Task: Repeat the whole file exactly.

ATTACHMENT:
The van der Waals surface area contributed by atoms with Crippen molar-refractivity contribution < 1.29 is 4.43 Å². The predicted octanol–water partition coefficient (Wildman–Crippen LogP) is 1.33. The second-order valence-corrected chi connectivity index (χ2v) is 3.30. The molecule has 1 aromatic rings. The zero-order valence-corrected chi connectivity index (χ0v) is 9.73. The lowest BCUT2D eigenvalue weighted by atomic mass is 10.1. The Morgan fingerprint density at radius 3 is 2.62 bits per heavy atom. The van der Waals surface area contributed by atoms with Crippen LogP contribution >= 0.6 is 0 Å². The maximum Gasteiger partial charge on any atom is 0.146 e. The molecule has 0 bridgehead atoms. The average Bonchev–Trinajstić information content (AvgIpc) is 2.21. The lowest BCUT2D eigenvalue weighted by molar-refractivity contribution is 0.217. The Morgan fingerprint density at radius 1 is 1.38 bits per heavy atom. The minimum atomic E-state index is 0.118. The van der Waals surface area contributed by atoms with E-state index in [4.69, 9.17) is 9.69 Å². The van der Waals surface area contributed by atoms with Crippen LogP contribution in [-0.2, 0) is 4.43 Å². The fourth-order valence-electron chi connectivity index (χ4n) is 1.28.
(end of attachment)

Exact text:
The van der Waals surface area contributed by atoms with Crippen molar-refractivity contribution < 1.29 is 4.43 Å². The predicted octanol–water partition coefficient (Wildman–Crippen LogP) is 1.33. The second-order valence-corrected chi connectivity index (χ2v) is 3.30. The molecule has 1 aromatic rings. The zero-order valence-corrected chi connectivity index (χ0v) is 9.73. The lowest BCUT2D eigenvalue weighted by atomic mass is 10.1. The Morgan fingerprint density at radius 3 is 2.62 bits per heavy atom. The van der Waals surface area contributed by atoms with Crippen LogP contribution >= 0.6 is 0 Å². The maximum Gasteiger partial charge on any atom is 0.146 e. The molecule has 0 bridgehead atoms. The average Bonchev–Trinajstić information content (AvgIpc) is 2.21. The lowest BCUT2D eigenvalue weighted by molar-refractivity contribution is 0.217. The Morgan fingerprint density at radius 1 is 1.38 bits per heavy atom. The minimum atomic E-state index is 0.118. The van der Waals surface area contributed by atoms with E-state index in [4.69, 9.17) is 9.69 Å². The van der Waals surface area contributed by atoms with Crippen LogP contribution in [-0.2, 0) is 4.43 Å². The fourth-order valence-electron chi connectivity index (χ4n) is 1.28.